‘We were so full of our own self-importance’: Primate apologizes for spiritual harm inflicted on Indigenous peoples

Canon Norm Wesley hears Primate Fred Hiltz's apology to Indigenous peoples on behalf of the Anglican Church of Canada. Photo: Milos Tosic
Published July 12, 2019


In a speech that stirred emotional reactions and caused members of General Synod to rise to their feet, Archbishop Fred Hiltz, primate of the Anglican Church of Canada apologized on behalf of the national church for spiritual harm done to Indigenous peoples.

Delivering his apology to the gathering of General Synod July 11, Hiltz laid out a confession of the ways the Anglican church demonized, dismissed and actively discouraged traditional Indigenous spiritual practices.

“For such shameful behaviours, I am very sorry. We were so full of our own self-importance. To quote the Book of Common Prayer, we followed ‘too much the devices and desires of our own hearts.’ We were ignorant. We were insensitive. We offended you. And I believe we offended God.”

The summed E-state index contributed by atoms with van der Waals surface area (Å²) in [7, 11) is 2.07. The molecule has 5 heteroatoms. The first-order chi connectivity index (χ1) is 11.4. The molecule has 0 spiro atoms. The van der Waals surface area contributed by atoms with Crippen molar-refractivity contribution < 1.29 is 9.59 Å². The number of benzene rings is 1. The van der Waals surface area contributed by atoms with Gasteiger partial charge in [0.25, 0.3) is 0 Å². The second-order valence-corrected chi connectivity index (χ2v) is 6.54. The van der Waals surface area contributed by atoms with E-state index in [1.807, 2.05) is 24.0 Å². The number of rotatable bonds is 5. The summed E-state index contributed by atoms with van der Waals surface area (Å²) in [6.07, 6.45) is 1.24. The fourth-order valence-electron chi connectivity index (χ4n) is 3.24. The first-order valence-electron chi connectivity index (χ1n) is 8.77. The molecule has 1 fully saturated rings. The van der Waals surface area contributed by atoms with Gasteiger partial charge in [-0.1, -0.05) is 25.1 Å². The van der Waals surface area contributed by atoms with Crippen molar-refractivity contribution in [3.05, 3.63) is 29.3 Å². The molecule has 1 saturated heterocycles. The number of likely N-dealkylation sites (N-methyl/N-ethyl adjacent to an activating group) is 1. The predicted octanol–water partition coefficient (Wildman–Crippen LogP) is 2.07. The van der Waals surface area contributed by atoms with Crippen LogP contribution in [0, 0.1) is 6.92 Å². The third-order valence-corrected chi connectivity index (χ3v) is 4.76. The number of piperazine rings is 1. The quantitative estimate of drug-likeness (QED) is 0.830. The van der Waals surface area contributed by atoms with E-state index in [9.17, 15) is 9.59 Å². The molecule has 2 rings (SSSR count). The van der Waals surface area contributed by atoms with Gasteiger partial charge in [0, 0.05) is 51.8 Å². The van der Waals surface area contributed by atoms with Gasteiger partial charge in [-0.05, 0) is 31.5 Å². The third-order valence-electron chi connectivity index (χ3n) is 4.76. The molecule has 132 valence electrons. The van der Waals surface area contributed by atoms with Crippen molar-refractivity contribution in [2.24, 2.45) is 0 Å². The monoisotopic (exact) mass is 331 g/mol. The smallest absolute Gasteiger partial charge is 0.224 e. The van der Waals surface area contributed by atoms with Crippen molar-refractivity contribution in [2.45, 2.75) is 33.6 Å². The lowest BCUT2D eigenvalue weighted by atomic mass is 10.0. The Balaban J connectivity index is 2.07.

Several elders and Anglican Council of Indigenous Peoples (ACIP) members were gathered on stage as Hiltz spoke.

“For a number of years, since the Indigenous Covenant of 1994, there has been a call for an apology for spiritual abuse endured by Indigenous Peoples through the era of colonial expansion, and particularly through the era of the Indian Residential Schools,” said Hiltz. In Archbishop Michael Peers’ 1993 apology to survivors of the residential schools, Hiltz said, Peers expressed his remorse on behalf of the church, saying, “we tried to remake you in our image.”

“Tonight, I offer this apology for our cultural and spiritual arrogance toward all Indigenous Peoples–First Nations, Inuit and Métis–and the harm we inflicted on you. And I do this at the desire of many people in our Church, I do it at the call of the Anglican Council of Indigenous Peoples, and I do it at the request and with the authority of the Council of the General Synod.”